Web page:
Servings: 2-3
Prep Time: 5 minutes
Cooking Time: 4 hours
Ingredients:
- 2 venison shanks (front)
- 2 tablespoons of olive oil, plus more
- all-puprose flour for dusting
- 1/2 teaspoon of ground turmeric
- 1/2 teaspoon of ground cinnamon
- 1/4 teaspoon of ground cardamom
- pinch of saffron threads
- 3 tablespoons of tomato paste
- 1 large onion, sliced
- 1 can of low-sodium chicken broth
- water
- kosher salt, to taste
- cracked pepper, to taste
- freshly chopped parsley, for garnish


1. Pre-heat oven to 300 degrees F.
Rinse shanks under cold water and dab dry with paper towels. Remove the top, thick layer of silver skin, which holds the muscle groups together, but leave the rest of the silver skin on. Remove any fat. Salt and pepper all sides well. 

Combine turmeric, cinnamon and cardamom, and rub it all over the shanks. 
2. Heat 2 tablespoon of oil in French oven over medium-high heat. Dredge or dust seasoned shanks with flour and brown both sides, about 3-5 minutes each side. 

Depending on the size of your pot, you may need to brown shanks one by one. 

Set browned meat aside. 
3. Add more oil to French oven, if needed. Add sliced onion and a pinch of salt and sauté until onions become translucent, 5-7 minutes. Adjust heat if necessary-- do not burn onion.

Next, add 3 tablespoons of tomato paste, and stir for about 15 seconds. Do not burn. 
4. Pour in chicken stock. Scrape the bottom of the pan to deglaze. Return the venison shanks to the pot and pour in enough water to cover the shanks 3/4 of the way. 


5. Next, sprinkle a pinch of saffron into the broth. A little goes a long way.


6. Cover, and cook shanks in a pre-heated 300 degree F oven for 3-4 hours, or until tender. Flip shanks over every hour. Add water if broth gets too low. The meat should fall away from the bone, and the gristle tender. 

Serve over rice-- basmati saffron rice if you want to get fancy. Garnish with fresh parsley.




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Monday, August 11, 2014

Snapping Turtle Braised in White Wine, Rosemary and Thyme


Some say that that there are 7 different types of meat in a turtle, but we call BS. There is dark meat and there is white meat, and the tastes are unique in their own way. The closest description is a combination of pork and alligator. Some also say that tastes like chicken, but I had a piece of fried chicken alongside with my turtle the other day, and I also think that's not true. Turtle is turtle, and it is what it is. You have to try it to know it.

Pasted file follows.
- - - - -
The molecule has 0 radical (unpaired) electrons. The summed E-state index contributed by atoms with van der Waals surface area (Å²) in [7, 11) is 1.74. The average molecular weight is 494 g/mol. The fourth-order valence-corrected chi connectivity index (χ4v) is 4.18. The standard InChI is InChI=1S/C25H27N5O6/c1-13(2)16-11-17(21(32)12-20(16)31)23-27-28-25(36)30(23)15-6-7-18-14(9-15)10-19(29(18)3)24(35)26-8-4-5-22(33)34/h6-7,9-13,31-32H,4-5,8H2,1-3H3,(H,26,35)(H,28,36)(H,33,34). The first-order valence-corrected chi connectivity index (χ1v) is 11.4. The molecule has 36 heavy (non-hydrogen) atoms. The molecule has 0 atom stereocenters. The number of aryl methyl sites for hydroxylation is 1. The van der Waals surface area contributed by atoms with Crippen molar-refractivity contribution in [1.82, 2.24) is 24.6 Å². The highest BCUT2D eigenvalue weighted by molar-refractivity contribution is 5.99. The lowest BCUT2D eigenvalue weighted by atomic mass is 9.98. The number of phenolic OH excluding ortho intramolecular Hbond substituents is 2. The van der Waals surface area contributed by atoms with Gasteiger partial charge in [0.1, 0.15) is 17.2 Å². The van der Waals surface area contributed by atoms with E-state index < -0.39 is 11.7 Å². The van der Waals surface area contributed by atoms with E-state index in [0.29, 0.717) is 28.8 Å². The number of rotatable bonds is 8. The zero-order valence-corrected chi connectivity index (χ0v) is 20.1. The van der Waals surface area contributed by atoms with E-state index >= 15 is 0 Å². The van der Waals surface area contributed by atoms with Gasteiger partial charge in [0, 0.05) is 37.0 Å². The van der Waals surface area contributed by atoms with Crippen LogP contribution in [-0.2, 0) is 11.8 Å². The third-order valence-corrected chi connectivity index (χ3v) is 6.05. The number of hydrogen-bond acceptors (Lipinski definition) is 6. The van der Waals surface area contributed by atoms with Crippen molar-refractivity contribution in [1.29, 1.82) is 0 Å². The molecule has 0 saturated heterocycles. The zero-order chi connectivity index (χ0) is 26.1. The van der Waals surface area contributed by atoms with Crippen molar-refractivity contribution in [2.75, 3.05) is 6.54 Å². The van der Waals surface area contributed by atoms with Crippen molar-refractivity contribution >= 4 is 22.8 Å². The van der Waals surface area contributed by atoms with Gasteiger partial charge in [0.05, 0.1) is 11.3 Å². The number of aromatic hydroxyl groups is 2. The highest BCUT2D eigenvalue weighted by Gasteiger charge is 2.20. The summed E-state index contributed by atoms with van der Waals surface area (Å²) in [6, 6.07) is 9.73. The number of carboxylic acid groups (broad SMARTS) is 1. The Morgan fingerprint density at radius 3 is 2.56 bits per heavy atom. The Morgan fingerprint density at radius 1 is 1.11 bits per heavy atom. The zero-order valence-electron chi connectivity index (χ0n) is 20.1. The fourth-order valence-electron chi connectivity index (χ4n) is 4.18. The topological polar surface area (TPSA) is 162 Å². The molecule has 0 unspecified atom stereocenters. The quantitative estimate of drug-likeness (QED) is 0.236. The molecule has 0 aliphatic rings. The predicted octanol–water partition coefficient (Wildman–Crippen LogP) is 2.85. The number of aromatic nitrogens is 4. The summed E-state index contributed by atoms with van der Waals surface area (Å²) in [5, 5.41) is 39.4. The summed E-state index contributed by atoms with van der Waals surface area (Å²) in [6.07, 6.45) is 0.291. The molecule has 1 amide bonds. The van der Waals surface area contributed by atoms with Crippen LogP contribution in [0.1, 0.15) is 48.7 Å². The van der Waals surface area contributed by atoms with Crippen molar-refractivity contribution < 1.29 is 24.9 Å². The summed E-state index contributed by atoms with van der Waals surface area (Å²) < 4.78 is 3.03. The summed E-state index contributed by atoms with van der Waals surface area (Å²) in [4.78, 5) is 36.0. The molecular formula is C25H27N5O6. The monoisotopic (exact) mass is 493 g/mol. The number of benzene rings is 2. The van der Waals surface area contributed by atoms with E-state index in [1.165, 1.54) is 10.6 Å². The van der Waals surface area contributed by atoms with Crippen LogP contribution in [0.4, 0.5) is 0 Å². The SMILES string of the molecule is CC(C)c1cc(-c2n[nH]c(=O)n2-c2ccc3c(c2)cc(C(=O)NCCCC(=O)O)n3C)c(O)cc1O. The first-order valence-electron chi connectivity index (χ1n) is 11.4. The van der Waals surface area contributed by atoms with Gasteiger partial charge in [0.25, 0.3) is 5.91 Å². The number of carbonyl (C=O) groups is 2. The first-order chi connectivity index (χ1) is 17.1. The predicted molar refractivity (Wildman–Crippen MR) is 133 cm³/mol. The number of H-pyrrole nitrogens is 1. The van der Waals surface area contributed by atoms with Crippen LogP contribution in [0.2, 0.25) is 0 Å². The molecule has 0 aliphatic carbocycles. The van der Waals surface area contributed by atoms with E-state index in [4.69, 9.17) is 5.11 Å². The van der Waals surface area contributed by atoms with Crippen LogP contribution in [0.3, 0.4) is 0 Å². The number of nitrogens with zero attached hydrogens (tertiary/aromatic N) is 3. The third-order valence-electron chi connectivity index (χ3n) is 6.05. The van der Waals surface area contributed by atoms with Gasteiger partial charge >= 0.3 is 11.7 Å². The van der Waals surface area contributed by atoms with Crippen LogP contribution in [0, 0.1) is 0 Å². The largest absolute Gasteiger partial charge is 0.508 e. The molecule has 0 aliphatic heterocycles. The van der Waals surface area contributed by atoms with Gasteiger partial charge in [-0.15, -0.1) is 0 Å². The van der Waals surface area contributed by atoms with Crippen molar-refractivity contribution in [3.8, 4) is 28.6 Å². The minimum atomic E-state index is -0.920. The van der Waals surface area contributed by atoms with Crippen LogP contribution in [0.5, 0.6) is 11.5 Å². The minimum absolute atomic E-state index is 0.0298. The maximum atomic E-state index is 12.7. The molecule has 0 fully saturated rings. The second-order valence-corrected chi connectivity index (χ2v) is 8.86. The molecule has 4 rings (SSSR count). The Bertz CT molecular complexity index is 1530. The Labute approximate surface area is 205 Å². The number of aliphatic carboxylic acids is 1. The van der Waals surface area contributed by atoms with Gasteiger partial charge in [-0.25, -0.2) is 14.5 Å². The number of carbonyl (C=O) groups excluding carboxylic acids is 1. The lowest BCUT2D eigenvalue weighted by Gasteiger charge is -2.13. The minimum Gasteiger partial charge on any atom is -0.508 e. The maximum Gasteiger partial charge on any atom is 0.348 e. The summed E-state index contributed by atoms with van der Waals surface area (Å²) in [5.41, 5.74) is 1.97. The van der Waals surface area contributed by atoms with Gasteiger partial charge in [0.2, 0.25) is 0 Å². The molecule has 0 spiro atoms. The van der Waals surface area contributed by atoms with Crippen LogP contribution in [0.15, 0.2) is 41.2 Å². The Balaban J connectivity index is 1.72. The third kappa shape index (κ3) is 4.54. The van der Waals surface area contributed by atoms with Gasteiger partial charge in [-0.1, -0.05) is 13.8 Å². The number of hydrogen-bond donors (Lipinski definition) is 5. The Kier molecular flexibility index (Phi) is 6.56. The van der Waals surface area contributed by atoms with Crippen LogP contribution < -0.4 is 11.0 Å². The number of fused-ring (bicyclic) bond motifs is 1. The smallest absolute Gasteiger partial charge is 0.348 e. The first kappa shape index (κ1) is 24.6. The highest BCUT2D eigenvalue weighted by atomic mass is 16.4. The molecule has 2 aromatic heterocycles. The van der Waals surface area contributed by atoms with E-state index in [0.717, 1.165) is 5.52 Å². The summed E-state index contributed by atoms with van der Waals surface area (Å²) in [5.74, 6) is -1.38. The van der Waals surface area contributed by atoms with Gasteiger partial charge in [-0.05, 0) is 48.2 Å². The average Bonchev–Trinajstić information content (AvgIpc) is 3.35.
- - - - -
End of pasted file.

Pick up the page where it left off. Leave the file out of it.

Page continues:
We're not going to cover how to butcher turtle, because it's not usual in our posts. It's also pretty gnarly. If you really want to know, email us or look for step-by-step photos and instructions in our upcoming book, which will be published in 2015 by F+W Media, Inc. (title to be determined). Or, you can also go to Youtube. You'll basically end up with meat from the four legs, tail, neck and if the turtle is large enough, there will be meat in the pockets under its upper shell. To improve its taste and smell, purge the live turtle by placing it in a large container, like a steel drum before butchering. Cover the turtle with water, but not so much that it can't stretch its neck to breath. Change out this water every few days to keep it clean and remove any feces for a week. This will allow the turtle to empty out its system before you go to butcher it. Don't worry about starving the turtle. Turtles have slow metabolisms and can go for a long time between meals. Once butchered, you can brine it or simply soak the meat overnight in water and salt to clean out any off tastes and to also flavor the meat. 

Our friend Kim Rutten taught us the basics for this recipe, and it's an easy, fool-proof way to get fall-off-the-bone meat each and every time. Kim's recipe was more of a steam, and ours is more of a braise with herbs and spices added. To make Kim's recipe, dredge turtle pieces in flour. You should not need much salt if the turtle was soaked in salt water beforehand. Brown pieces in oil and place them in an oven bag. Add a splash of water, seal up the bag according to package directions and bake at 250 degrees F for 3 hours. 

We hope you get the chance to try turtle! 

Servings: 6-8
Prep Time: 15 minutes
Cooking Time: 3 hours and 30 minutes
Ingredients:
- 3 pounds of turtle meat on the bone, cleaned and cut into smaller pieces
- all-purpose flour for dredging 
- kosher salt, to taste
- vegetable oil, for frying
- 1/3 cup of dry white wine
- 2 sprigs of rosemary
- 2 sprigs of thyme
- 2 slices of lemon
- fresh Italian parsley, chopped
- large oven bag


1. Preheat oven to 250 degrees F. 

Rinse turtle pieces under cold water. Dry with paper towels, then lightly sprinkle salt over the pieces. You should not need to add too much salt if you have already brined or soaked the turtle meat. 
2. Lightly dredge pieces in flour. Shake off any excess flour. 
3. Heat up about half an inch of oil in a skillet over medium-high heat. Once hot, fry turtle pieces (in batches) until browned on both sides. No need to cook all the way through. Drain on paper towels.
4. Place browned turtle pieces in a large oven bag, or two if you have smaller ones. Pour in wine and add the rosemary, thyme and lemon slices. Divide ingredients evenly if using more than 1 oven bag. 

Close up the bag according to package directions. Place in a a pot or baking dish to keep bags upright and for any leaks, and bake in the oven for 3 hours at 250 degrees F.


5. Check if turtle is tender, then remove from oven bag. Discard the spent lemon, rosemary and thyme. Garnish with fresh chopped parsley and serve.